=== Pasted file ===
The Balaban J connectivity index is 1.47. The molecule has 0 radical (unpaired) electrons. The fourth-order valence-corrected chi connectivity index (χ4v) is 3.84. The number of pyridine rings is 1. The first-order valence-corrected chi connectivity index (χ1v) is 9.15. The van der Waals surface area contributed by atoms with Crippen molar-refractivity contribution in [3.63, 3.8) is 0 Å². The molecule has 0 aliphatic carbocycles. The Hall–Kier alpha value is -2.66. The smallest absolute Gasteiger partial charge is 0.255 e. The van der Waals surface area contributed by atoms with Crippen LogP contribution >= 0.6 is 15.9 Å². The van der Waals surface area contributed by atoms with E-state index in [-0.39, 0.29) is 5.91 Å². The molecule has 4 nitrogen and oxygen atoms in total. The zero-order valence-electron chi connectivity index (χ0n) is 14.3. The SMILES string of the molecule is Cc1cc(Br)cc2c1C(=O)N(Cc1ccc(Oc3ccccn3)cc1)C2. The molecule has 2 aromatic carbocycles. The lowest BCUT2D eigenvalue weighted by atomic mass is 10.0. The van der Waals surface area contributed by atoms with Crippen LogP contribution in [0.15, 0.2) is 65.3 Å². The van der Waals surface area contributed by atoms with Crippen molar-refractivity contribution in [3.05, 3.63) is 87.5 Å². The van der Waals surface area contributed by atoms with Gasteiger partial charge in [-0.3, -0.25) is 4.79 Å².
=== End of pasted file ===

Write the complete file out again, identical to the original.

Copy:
The Balaban J connectivity index is 1.47. The molecule has 0 radical (unpaired) electrons. The fourth-order valence-corrected chi connectivity index (χ4v) is 3.84. The number of pyridine rings is 1. The first-order valence-corrected chi connectivity index (χ1v) is 9.15. The van der Waals surface area contributed by atoms with Crippen molar-refractivity contribution in [3.63, 3.8) is 0 Å². The molecule has 0 aliphatic carbocycles. The Hall–Kier alpha value is -2.66. The smallest absolute Gasteiger partial charge is 0.255 e. The van der Waals surface area contributed by atoms with Crippen LogP contribution >= 0.6 is 15.9 Å². The van der Waals surface area contributed by atoms with E-state index in [-0.39, 0.29) is 5.91 Å². The molecule has 4 nitrogen and oxygen atoms in total. The zero-order valence-electron chi connectivity index (χ0n) is 14.3. The SMILES string of the molecule is Cc1cc(Br)cc2c1C(=O)N(Cc1ccc(Oc3ccccn3)cc1)C2. The molecule has 2 aromatic carbocycles. The lowest BCUT2D eigenvalue weighted by atomic mass is 10.0. The van der Waals surface area contributed by atoms with Crippen LogP contribution in [0.15, 0.2) is 65.3 Å². The van der Waals surface area contributed by atoms with Crippen molar-refractivity contribution in [3.05, 3.63) is 87.5 Å². The van der Waals surface area contributed by atoms with Gasteiger partial charge in [-0.3, -0.25) is 4.79 Å².